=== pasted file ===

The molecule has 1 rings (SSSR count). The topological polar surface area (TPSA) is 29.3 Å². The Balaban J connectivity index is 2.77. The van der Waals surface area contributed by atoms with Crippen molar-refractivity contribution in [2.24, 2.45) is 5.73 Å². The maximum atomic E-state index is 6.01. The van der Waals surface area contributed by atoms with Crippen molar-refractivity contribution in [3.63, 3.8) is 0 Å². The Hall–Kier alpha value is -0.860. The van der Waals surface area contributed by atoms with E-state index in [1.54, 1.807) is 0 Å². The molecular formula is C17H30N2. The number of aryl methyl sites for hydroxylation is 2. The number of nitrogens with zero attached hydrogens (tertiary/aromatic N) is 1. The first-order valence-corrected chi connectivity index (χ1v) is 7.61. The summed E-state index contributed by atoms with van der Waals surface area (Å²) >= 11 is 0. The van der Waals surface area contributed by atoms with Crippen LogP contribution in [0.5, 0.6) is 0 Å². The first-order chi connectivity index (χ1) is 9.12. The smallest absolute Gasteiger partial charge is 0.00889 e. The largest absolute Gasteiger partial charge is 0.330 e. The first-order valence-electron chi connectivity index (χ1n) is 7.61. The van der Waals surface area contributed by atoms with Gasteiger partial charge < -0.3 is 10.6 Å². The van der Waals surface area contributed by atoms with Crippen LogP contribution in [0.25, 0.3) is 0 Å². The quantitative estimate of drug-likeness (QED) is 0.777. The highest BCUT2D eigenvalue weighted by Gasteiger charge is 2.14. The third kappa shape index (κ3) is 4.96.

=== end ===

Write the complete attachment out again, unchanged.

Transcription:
The molecule has 1 rings (SSSR count). The topological polar surface area (TPSA) is 29.3 Å². The Balaban J connectivity index is 2.77. The van der Waals surface area contributed by atoms with Crippen molar-refractivity contribution in [2.24, 2.45) is 5.73 Å². The maximum atomic E-state index is 6.01. The van der Waals surface area contributed by atoms with Crippen molar-refractivity contribution in [3.63, 3.8) is 0 Å². The Hall–Kier alpha value is -0.860. The van der Waals surface area contributed by atoms with E-state index in [1.54, 1.807) is 0 Å². The molecular formula is C17H30N2. The number of aryl methyl sites for hydroxylation is 2. The number of nitrogens with zero attached hydrogens (tertiary/aromatic N) is 1. The first-order valence-corrected chi connectivity index (χ1v) is 7.61. The summed E-state index contributed by atoms with van der Waals surface area (Å²) >= 11 is 0. The van der Waals surface area contributed by atoms with Crippen LogP contribution in [0.5, 0.6) is 0 Å². The first-order chi connectivity index (χ1) is 9.12. The smallest absolute Gasteiger partial charge is 0.00889 e. The largest absolute Gasteiger partial charge is 0.330 e. The first-order valence-electron chi connectivity index (χ1n) is 7.61. The van der Waals surface area contributed by atoms with Gasteiger partial charge < -0.3 is 10.6 Å². The van der Waals surface area contributed by atoms with Crippen LogP contribution in [0.25, 0.3) is 0 Å². The quantitative estimate of drug-likeness (QED) is 0.777. The highest BCUT2D eigenvalue weighted by Gasteiger charge is 2.14. The third kappa shape index (κ3) is 4.96.